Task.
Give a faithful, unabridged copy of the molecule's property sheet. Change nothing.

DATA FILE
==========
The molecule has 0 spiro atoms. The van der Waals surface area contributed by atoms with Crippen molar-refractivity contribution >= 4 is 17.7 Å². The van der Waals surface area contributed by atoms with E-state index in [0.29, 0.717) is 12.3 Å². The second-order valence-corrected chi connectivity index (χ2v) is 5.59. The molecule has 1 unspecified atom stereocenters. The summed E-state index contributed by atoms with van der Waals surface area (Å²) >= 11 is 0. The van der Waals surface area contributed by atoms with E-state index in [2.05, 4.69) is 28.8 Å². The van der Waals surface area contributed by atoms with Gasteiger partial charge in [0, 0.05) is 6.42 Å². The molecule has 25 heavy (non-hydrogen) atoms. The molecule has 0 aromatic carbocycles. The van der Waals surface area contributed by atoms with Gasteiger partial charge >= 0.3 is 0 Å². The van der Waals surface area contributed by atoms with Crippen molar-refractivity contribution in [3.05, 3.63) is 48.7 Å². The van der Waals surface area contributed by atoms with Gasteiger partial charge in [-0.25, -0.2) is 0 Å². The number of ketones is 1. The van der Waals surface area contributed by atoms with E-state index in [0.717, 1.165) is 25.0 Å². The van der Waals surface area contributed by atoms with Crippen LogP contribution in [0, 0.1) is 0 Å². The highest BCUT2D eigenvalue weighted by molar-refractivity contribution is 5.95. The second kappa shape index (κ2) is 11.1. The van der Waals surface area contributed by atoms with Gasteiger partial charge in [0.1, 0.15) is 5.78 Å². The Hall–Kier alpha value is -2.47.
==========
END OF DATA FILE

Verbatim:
The molecule has 0 spiro atoms. The van der Waals surface area contributed by atoms with Crippen molar-refractivity contribution >= 4 is 17.7 Å². The van der Waals surface area contributed by atoms with E-state index in [0.29, 0.717) is 12.3 Å². The second-order valence-corrected chi connectivity index (χ2v) is 5.59. The molecule has 1 unspecified atom stereocenters. The summed E-state index contributed by atoms with van der Waals surface area (Å²) >= 11 is 0. The van der Waals surface area contributed by atoms with E-state index in [2.05, 4.69) is 28.8 Å². The van der Waals surface area contributed by atoms with Gasteiger partial charge in [0, 0.05) is 6.42 Å². The molecule has 25 heavy (non-hydrogen) atoms. The molecule has 0 aromatic carbocycles. The van der Waals surface area contributed by atoms with Gasteiger partial charge >= 0.3 is 0 Å². The van der Waals surface area contributed by atoms with Crippen molar-refractivity contribution in [3.05, 3.63) is 48.7 Å². The van der Waals surface area contributed by atoms with Gasteiger partial charge in [-0.25, -0.2) is 0 Å². The number of ketones is 1. The van der Waals surface area contributed by atoms with E-state index in [0.717, 1.165) is 25.0 Å². The van der Waals surface area contributed by atoms with Crippen LogP contribution in [0, 0.1) is 0 Å². The highest BCUT2D eigenvalue weighted by molar-refractivity contribution is 5.95. The second kappa shape index (κ2) is 11.1. The van der Waals surface area contributed by atoms with Gasteiger partial charge in [0.1, 0.15) is 5.78 Å². The Hall–Kier alpha value is -2.47.